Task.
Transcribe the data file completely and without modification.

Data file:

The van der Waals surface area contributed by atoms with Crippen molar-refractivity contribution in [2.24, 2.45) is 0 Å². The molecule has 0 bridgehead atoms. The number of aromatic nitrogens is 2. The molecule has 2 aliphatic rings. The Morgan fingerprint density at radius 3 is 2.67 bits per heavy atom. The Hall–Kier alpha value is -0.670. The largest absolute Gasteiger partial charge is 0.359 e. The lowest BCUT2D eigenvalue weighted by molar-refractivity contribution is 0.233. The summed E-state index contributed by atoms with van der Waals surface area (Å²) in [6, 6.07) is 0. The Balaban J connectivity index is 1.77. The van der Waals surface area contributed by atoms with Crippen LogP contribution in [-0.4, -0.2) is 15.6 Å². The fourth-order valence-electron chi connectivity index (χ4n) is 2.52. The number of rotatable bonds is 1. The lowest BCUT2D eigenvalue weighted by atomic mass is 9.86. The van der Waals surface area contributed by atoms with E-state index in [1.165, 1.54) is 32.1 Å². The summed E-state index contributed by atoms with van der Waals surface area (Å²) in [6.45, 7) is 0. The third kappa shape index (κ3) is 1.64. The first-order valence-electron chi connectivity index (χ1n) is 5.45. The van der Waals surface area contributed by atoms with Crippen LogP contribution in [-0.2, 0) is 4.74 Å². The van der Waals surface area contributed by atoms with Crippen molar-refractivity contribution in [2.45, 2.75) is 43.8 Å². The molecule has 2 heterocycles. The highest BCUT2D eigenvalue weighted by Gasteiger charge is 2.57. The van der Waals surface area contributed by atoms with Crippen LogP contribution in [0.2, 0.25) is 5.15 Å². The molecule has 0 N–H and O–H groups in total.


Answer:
The van der Waals surface area contributed by atoms with Crippen molar-refractivity contribution in [2.24, 2.45) is 0 Å². The molecule has 0 bridgehead atoms. The number of aromatic nitrogens is 2. The molecule has 2 aliphatic rings. The Morgan fingerprint density at radius 3 is 2.67 bits per heavy atom. The Hall–Kier alpha value is -0.670. The largest absolute Gasteiger partial charge is 0.359 e. The lowest BCUT2D eigenvalue weighted by molar-refractivity contribution is 0.233. The summed E-state index contributed by atoms with van der Waals surface area (Å²) in [6, 6.07) is 0. The Balaban J connectivity index is 1.77. The van der Waals surface area contributed by atoms with Crippen LogP contribution in [-0.4, -0.2) is 15.6 Å². The fourth-order valence-electron chi connectivity index (χ4n) is 2.52. The number of rotatable bonds is 1. The lowest BCUT2D eigenvalue weighted by atomic mass is 9.86. The van der Waals surface area contributed by atoms with E-state index in [1.165, 1.54) is 32.1 Å². The summed E-state index contributed by atoms with van der Waals surface area (Å²) in [6.45, 7) is 0. The third kappa shape index (κ3) is 1.64. The first-order valence-electron chi connectivity index (χ1n) is 5.45. The van der Waals surface area contributed by atoms with Crippen LogP contribution in [-0.2, 0) is 4.74 Å². The van der Waals surface area contributed by atoms with Crippen molar-refractivity contribution in [2.45, 2.75) is 43.8 Å². The molecule has 2 heterocycles. The highest BCUT2D eigenvalue weighted by Gasteiger charge is 2.57. The van der Waals surface area contributed by atoms with Crippen LogP contribution in [0.2, 0.25) is 5.15 Å². The molecule has 0 N–H and O–H groups in total.